Cutting plastics emissions
The report modelled various scenarios including reducing plastics use, decoupling plastic production from fossil fuels, decarbonising energy systems globally, and significantly increasing recycling rates. Simply capping plastic production at current levels results in nearly a 40% fall in carbon emissions by 2050 relative to business as usual. Scenarios that solely rely on increasing recycling rates perform only marginally better than business as usual. Scenarios using renewable energy perform moderately well, and this is a key contributor to the combined scenarios that achieve high reductions in carbon emissions relative to BAU. Overall, the study findings strongly indicate that multiple complementary system level changes are required to significantly reduce the carbon emissions relating to plastics use.
Under a combined scenario, Australia could reduce the total emissions from its plastic use by up to 70% by 2050, with the greatest impact achieved by cutting plastics consumption by just 10%. We need to:
- use plastics more efficiently and cut total consumption by at least 10%,
- rapidly increase plastic recovery and recycling to 100%
- fully power plastics production and recycling with 100% renewable energy, and
- move away from virgin fossil-fuel based plastic entirely.
While these are ambitious goals that Australia is not currently equipped to meet, the report highlights the need for strong action on plastic consumption and waste management now, to avoid the growing waste, pollution and climate costs caused by skyrocketing plastic consumption.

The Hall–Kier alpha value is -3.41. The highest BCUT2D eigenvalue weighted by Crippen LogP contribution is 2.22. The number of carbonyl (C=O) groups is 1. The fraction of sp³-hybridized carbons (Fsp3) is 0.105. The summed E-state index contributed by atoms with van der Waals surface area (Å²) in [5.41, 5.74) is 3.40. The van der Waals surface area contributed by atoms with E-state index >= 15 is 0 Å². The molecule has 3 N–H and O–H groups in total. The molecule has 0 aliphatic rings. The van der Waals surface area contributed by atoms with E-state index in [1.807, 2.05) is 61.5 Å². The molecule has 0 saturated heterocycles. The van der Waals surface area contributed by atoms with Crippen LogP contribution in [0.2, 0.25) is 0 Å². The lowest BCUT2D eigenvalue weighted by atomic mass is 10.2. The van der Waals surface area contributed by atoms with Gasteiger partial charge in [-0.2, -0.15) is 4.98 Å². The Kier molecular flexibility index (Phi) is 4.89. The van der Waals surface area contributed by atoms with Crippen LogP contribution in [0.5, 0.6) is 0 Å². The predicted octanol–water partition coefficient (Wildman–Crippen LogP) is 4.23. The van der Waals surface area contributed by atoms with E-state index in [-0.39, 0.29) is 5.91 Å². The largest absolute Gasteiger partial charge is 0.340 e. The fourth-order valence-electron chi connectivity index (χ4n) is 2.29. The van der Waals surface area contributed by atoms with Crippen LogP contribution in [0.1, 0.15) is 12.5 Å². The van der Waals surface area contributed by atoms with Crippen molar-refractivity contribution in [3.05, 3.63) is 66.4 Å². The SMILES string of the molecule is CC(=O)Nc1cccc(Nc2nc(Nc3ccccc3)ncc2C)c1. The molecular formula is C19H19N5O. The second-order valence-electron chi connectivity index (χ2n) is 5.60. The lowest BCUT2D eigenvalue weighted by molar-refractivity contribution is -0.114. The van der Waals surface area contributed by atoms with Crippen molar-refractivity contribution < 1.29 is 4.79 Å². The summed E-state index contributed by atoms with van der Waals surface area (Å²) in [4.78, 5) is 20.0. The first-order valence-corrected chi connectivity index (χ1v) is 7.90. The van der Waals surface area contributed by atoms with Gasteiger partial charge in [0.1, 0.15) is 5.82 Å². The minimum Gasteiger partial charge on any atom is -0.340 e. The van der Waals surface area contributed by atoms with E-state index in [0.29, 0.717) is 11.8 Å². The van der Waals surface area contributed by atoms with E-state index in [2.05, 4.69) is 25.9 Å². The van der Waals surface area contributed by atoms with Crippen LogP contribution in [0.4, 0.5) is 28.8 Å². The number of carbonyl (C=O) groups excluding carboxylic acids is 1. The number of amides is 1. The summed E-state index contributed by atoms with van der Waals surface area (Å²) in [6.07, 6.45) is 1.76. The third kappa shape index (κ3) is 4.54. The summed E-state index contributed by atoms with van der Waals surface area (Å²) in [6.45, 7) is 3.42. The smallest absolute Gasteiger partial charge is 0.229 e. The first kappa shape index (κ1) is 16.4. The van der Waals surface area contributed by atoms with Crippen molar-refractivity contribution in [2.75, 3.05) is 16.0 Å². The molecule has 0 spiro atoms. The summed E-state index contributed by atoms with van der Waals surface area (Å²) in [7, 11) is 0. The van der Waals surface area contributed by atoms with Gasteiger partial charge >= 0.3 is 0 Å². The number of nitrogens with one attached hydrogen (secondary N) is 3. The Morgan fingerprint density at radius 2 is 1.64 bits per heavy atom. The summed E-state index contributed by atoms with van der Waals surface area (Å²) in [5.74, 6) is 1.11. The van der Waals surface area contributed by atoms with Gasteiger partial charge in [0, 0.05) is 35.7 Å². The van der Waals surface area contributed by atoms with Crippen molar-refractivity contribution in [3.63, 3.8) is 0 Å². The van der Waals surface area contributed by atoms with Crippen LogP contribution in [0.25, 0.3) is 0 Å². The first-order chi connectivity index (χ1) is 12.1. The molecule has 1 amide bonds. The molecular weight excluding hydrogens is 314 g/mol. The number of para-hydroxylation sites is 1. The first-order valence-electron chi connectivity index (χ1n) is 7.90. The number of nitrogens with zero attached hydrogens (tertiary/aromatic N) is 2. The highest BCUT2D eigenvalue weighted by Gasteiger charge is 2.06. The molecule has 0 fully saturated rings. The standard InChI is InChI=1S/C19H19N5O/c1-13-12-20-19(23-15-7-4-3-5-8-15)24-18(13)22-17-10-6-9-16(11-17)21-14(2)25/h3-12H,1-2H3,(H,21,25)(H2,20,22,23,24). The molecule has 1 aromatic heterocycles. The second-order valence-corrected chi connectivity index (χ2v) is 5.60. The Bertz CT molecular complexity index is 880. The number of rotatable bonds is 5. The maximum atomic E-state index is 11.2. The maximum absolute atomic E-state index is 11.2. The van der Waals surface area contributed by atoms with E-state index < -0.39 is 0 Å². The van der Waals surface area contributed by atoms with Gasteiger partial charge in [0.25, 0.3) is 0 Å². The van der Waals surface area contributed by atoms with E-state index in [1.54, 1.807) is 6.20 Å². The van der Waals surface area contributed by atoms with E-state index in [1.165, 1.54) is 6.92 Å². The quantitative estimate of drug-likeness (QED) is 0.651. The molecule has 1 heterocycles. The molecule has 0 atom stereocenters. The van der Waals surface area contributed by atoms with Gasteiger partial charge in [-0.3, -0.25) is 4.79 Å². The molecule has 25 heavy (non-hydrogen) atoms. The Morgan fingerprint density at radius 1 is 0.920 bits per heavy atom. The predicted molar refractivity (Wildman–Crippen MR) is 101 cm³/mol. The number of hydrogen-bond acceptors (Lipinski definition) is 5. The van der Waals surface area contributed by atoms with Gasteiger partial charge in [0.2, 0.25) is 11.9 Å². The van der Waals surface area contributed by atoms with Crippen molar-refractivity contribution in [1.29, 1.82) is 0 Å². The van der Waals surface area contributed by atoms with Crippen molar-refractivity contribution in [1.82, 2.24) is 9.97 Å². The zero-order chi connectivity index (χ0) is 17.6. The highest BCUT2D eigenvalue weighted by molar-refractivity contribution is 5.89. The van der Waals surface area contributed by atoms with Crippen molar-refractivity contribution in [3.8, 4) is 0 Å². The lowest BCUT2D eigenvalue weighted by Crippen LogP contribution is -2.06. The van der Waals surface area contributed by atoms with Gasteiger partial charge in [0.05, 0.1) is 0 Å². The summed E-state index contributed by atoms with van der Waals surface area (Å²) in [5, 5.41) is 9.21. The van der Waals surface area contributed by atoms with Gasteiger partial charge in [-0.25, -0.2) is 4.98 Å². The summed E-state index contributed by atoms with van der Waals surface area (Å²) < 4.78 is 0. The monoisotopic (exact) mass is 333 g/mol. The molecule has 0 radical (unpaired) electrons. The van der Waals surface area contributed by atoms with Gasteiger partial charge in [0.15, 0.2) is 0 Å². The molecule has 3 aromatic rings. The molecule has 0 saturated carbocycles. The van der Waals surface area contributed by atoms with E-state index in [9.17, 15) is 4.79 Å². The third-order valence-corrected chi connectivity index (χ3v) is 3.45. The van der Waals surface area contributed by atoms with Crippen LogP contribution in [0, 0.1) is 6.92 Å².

- Greenhouse gas emissions from plastic production are higher than previously thought, due to substantive new research that indicates that methane from gas extraction and processing is at least 25-40% higher than estimates used by governments globally, which has been averaged to 32.5% for this report. This is likely to be an underestimate, with recent figures from the International Energy Agency putting the discrepancy at 70% higher than former estimates.
- Manufacturing virgin fossil-fuel based plastics produces on average 3,490kg CO2e per tonne, more than double the emissions of producing new plastics through mechanical recycling (1,610kg CO2e/t) – 2.2 times the global warming potential (GWP) over GWP 20 years.
- Fossil-fuel based plastics produce nearly three times the emissions to manufacture than plant-based plastics (1,280kg CO2e/t –2.7 times over GWP 20-year basis)
- Incineration and burning plastics to produce energy are the most emissions intensive disposable methods for plastics.
- Chemical recycling of plastics – where plastic waste is chemically treated to produce oil that can be used as fuel or remanufactured into plastic – is more emissions intensive than mechanical recycling, producing 67% more emissions than mechanical recycling.
- Note: The emissions reduction scenarios modelled only refer to plastic emissions and do not consider the emissions of substituted products or other environmental harms caused by plastics. They are indicative projections only and further work is needed to identify technical pathways for reducing plastics consumption and increasing recovery.
The full report and report summary can be found at plasticemissions.org.au